Guest Post: Recovering from Cruciate Ligament and Other Orthopedic Surgeries in Dogs

Just to wrap up Orthopedic Month at Embrace, we another guest post from Dr St Clair talking about the importance of rehab in recovering from orthopedic surgeries.


Canine Rehabilitation has roots that extend greater than 20 years ago. Yet even after 20 years, the vast majority of veterinary hospitals in the USA are still falling short in terms of educating clients about the importance of post-surgical physical rehabilitation. In fact, most hospitals don’t even give their clients even the basics in their hospital discharge instructions, nor are they even educating their clients about the benefits and available resources. 

Ski at agility training The question is why? Do they not believe in it? Are they just not informed about it? Or is it simply impossible to teach an old dog new tricks and it is going to take more time as newer younger doctors arrive, who have been trained on the benefits of canine rehabilitation?

Whatever the case is, you as the pet owner, as the primary care giver, need to take your dog’s health into you own hands. Well, at least to some degree. With the power of the internet, more and more pet owners are going online to learn about their dog’s condition and what their options are to assist them in their recovery.  This is fantastic, because I truly believe that an educated/informed client is a much better client overall and a better caregiver.

Here is a shocking statistic for you. In 2003, it was estimated that dog owners spent over 1.3 billion dollars for surgical repair of ruptured cruciate ligaments, most commonly the ACL.  To make it even more shocking, in 2003 the total money spent in veterinary medicine was less than 10 billion dollars. Therefore, approximately 10% of all money spent on veterinary care was spent on this one injury. Shocking right?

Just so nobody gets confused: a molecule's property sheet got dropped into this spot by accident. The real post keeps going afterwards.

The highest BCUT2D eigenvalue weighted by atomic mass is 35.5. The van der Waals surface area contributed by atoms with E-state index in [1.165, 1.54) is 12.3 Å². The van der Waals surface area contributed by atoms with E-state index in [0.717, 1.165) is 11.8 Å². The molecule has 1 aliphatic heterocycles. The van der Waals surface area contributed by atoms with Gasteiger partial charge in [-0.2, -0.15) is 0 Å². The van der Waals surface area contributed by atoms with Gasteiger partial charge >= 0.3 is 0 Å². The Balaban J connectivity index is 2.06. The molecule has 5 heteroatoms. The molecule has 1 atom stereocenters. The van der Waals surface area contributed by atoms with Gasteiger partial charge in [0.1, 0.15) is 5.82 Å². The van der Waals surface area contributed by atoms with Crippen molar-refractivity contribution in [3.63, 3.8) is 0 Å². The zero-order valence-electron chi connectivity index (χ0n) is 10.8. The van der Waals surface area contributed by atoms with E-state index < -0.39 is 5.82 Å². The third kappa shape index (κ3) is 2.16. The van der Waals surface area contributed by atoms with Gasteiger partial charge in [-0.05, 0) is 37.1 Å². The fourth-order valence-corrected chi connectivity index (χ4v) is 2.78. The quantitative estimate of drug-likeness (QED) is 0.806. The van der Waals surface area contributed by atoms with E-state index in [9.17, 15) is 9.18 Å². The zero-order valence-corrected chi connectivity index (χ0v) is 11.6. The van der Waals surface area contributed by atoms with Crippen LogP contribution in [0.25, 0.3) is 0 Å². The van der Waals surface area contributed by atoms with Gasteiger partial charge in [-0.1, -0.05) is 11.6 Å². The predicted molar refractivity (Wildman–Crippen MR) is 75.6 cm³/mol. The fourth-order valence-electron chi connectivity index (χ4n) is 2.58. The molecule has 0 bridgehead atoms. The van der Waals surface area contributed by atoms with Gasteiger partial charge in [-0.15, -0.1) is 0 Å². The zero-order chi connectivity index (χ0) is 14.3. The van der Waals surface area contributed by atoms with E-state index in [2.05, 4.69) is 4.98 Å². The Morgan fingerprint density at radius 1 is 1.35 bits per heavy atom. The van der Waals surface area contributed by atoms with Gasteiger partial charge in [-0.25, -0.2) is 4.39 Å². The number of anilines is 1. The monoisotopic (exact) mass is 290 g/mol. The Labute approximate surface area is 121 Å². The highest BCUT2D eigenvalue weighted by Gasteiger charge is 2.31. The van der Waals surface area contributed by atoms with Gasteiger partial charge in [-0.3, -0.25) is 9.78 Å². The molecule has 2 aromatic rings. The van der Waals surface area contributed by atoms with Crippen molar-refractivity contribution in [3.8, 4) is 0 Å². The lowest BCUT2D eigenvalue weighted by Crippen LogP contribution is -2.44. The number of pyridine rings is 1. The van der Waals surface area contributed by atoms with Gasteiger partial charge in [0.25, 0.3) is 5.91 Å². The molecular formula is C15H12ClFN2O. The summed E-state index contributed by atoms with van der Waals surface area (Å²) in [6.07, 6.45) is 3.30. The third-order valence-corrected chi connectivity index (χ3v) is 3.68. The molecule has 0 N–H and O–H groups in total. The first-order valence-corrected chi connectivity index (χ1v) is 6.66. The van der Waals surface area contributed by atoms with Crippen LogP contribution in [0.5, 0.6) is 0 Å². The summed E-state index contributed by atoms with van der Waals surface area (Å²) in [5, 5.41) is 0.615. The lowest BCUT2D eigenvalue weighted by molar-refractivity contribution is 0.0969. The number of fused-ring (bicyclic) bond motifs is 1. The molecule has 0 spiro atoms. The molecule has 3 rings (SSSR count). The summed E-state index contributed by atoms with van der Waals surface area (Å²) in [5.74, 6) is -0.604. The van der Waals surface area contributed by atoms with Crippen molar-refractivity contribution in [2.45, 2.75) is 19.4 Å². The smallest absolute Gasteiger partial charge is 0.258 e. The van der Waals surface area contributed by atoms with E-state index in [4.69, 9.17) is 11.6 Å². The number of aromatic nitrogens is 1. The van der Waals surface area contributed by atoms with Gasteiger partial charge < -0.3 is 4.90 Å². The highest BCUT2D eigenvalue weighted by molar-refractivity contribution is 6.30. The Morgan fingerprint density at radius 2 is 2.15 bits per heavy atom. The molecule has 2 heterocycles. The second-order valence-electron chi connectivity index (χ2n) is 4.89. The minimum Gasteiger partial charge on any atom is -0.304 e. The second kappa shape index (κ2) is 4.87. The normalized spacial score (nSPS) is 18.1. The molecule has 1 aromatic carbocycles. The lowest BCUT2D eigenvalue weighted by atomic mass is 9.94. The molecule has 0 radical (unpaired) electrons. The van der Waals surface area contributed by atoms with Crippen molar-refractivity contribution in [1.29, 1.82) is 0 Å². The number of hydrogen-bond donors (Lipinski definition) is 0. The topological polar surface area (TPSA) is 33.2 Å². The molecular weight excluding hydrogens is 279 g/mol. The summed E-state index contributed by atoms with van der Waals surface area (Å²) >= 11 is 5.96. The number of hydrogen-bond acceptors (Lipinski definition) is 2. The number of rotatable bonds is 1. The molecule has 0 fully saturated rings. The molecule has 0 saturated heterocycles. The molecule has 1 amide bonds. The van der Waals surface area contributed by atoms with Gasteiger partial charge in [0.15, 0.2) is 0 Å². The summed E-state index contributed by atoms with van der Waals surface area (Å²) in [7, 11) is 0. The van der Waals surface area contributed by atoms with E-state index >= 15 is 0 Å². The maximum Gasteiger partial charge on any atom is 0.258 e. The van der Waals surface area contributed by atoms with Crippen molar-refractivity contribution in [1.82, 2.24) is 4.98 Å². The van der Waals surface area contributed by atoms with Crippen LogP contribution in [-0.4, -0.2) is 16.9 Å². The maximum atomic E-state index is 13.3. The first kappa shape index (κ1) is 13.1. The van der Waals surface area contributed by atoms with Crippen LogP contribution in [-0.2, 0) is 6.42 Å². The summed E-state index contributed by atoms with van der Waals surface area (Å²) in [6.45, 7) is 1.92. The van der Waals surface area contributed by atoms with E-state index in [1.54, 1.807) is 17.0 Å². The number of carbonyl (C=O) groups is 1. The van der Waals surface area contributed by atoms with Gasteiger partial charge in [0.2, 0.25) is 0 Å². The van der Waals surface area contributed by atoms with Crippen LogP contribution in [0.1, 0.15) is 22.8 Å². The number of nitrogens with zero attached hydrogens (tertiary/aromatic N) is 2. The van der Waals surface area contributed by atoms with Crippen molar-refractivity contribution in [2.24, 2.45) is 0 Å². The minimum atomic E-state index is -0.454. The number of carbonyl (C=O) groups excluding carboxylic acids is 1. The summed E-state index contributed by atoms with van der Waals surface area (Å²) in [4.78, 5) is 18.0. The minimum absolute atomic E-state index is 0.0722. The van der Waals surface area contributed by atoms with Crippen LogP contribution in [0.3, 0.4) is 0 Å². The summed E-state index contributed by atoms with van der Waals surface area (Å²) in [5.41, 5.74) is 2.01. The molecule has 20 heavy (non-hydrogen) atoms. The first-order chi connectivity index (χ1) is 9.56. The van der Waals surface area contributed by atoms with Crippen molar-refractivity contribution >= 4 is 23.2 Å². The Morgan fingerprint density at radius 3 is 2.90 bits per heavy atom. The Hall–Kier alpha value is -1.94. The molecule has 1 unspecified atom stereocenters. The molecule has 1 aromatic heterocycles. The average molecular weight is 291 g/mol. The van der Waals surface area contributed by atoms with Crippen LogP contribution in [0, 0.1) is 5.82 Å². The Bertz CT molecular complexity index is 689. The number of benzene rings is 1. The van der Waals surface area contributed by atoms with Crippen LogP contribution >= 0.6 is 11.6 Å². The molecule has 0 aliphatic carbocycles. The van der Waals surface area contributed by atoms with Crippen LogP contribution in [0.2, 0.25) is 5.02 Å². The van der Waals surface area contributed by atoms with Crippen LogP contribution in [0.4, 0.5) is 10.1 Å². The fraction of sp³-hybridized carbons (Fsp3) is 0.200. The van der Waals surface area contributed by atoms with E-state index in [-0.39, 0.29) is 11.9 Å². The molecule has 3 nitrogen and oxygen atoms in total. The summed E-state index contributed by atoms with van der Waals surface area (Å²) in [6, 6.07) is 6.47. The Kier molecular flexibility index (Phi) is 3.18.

Though it is incredible how many dogs suffer from this unfortunate injury, what I personally find even is more disturbing is how every veterinarian who diagnoses or performs this surgery will tell you that statistically your dog has anywhere from a 30-50% chance of rupturing the opposite legs ACL within a 1 year period of time. Seriously? This is not good?

I can tell you this. In the 7 years that we have been helping dogs recover from ACL surgery, we have only had 6 dogs that have ruptured the other leg and we have rehabilitated hundreds. Why have we been so successful? The simple reason is this. We educate our clients about how to evaluate their dogs throughout the recovery process, from range of motion to evaluating muscle size by comparing one leg to the other. In addition, we spend a tremendous amount of time educating them on how to perform strengthening exercises during the recovery process, to help their dogs get back to 100 % before they are ever allowed to run and play off leash. If you truly focus on full recovery than you will significantly decrease the incidence of future injury.

Now obviously this does not only apply to ACL injuries in dogs. The same holds true for all orthopedic injuries, from total hip replacements (THR), to femoral head osteotomies (FHO), to medial patellar luxation (MPL) surgery to back surgery for intervertebral disk disease (IVDD). No matter what the injury or surgery, you have to learn how you are going to help your dog recover, because at the end of the day the person who cares the most about your dog is you.


James st clair Dr. James St.Clair is one of the nations leading veterinarians and expert in the fields of dog arthritis and canine rehabilitation. He is also the founder of TopDog Rehabilitation and TopDog Animal Health. Dr. James is also the author of the Home Rehabilitation Guide series. These booklets provide step-by-step instruction to pet owners to help their pets heal after major orthopedic surgery.

 

Related Posts:
October is Orthopedic Month at Embrace Pet Insurance
The Embrace Orthopedic Waiting Period: what is it and how do I reduce it?
Guest Post: Cruciate Ligament Rupture in dogs - treatment options
Guest Post: Rebecca Rose on preventing arthritis in dogs

Guest Post: Dr James St Clair - Is Your Dog In Pain? Are you listening closely enough?
Guest Post: Recovering from Cruciate Ligament and Other Orthopedic Surgeries in Dogs



Guest Post: Dr James St Clair - Is Your Dog In Pain? Are you listening closely enough?

As we continue Orthopedic Issues Month at Embrace Pet Insurance, Dr James St Clair discusses signs of pain in dogs in relation to arthritis, a leading causes of pain in dogs and one that often goes unnoticed by pet owners.


Pet owners and even many veterinarians are still in the dark when it comes to recognizing signs of pain in pets.  For the sake of illustration let’s discuss this with relation to arthritis in dogs.